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Meet the women building financial stability and gender equality thanks to a desert resource that comes naturally.
The Chalbi desert was once part of an extensive lake in northern Kenya. At around 38,600 square miles (slightly bigger than the state of Indiana), it's aptly named: In Borana, the language spoken by the Gabra people who live in this region, "Chalbi" means "bare and salty."
When the rain comes, the desert fills with shallow water and is frequented by wildlife including ostriches, zebras, and even spotted hyenas. But when the rain disappears, the endless stretch of desert provides a unique opportunity for the nomadic Gabra tribe: It exposes desert salt. This salt provides essential nutrients for livestock. But not everyone has access to it, especially those living in the hills where Kenya borders Ethiopia. This is where the Chalbi Salt Self-Help Group comes in.
A group of 15 women embark on a two-day trip to collect salt from the desert, which is 12 miles way. They then sell the salt to local farmers and herders, who either mix it with water or let their animals lick it in its pure form. This salt provides a great source of income for these hard-working women, not only to buy food for their families but to also pool their income together into a Village Savings and Loans Association (VSLA) so that they can all invest in a better future.
Not all women can get access to banks or credit, which is a substantial barrier to escaping extreme poverty. With a VSLA, this group can do so on their own. Every Monday, the group meets and each member contributes 200 Kenyan shillings (a little under $2.00). They then lend a part of this savings to a woman who needs some extra funds for her business (such as seeds) or her family (such as an unforeseen medical expense). The money is paid back with a modest interest rate that is also added to the savings box and used to help the next woman who needs it, thereby continuing the cycle of support.
But it doesn’t stop there.
“We’re supporting girls’ education so they don’t fall behind,” says Doke, a member of the group. “If you educate a girl child and she pursues well in her studies, she will get somewhere. She not only supports her family, but the entire community can benefit.”
The Chalbi Salt Self-Help Group puts some of their profits towards supporting girls' education in the area, recognizing that an education key in helping the next generation build a pathway out of poverty. One of the biggest barriers to education for girls is early marriage. Children can be "booked" for marriage as early as two years old, but Doke says the power in the Gabra community is shifting.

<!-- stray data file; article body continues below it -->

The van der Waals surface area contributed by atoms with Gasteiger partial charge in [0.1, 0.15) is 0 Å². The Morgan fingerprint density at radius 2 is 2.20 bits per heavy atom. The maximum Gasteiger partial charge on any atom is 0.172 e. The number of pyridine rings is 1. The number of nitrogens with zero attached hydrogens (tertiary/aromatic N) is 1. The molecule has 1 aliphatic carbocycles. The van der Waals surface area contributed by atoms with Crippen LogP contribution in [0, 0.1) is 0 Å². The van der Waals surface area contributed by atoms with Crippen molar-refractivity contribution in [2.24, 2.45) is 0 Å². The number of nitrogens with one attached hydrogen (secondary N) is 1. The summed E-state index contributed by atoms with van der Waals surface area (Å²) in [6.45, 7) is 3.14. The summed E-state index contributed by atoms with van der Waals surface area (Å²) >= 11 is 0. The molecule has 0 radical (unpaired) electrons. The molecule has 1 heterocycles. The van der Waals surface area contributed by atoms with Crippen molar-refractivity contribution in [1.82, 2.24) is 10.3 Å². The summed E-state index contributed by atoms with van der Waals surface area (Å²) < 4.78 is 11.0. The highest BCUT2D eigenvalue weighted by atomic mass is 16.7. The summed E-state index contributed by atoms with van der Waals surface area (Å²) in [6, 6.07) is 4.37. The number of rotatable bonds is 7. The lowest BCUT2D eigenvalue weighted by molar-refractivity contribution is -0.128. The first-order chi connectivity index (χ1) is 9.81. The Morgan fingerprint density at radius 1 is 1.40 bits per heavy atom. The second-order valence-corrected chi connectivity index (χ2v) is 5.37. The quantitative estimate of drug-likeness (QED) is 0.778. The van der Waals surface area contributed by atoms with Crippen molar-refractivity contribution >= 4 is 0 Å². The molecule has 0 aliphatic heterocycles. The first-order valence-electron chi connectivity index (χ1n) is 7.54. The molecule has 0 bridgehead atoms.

“An educated girl can decide who she wants to marry… If she says no, then it’s off. The girl is the final judge now,” says Doke, who is also challenging symbolic inequalities: In the traditional Gabra clothing, the beads each woman wears represent which clan she belongs to, whether she’s married or not, and if she has a son. However, Doke wants girls to be seen as being of equal importance to boys:
“This is a cultural symbol of how we recognize a boy child, but the girl child is not recognized. So we are fighting for the right of the education of a girl child, so they will bring us all to an equal level.” So far, the Chalbi Salt Self-Help Group has supported ten girls in their community, aged 11-14, by providing uniforms, exercise books and pens.
As a natural resource, desert salt is (naturally) unreliable. During the rainy season, it completely dissolves, leaving nothing behind. Members of the group recall one time getting caught in the rain while returning home with 100 bags of salt, their hard work put to waste without any shelter. Doke says she and the group began to panic during the long rainy season.
In response to this, Concern provided the funding needed to keep the Chalbi Salt group afloat through the season. A cash grant of 25,000 Kenyan shillings (approximately $225) helped to cover the lost income. We also led agricultural and business trainings with skills that the group members could use in periods of increasingly erratic weather in northern Kenya, where the climate crisis is being felt acutely. "We could have closed down, because there was nothing," says Doke. This would have not only impacted their families, but also the students they were sponsoring.
With the money left over, Doke and her group savvily invested in other non-weather-dependant businesses, such as buying and selling clothes. Having weathered the storm, the group are now back on their feet and making exciting plans for more future investments, such as a vehicle to transport the salt quickly and safely. For now, though, their ambition and determination to support local women and girls shines through every step of their 12-mile journey.
Concern has spent nearly two decades in Kenya, working both in urban contexts of Nairobi and rural communities such as Doke's to address the causes of poverty in each community. Last year, we worked with 74 communities to achieve self-sustaining livelihoods and lives, meaning that they no longer need to rely on us for support.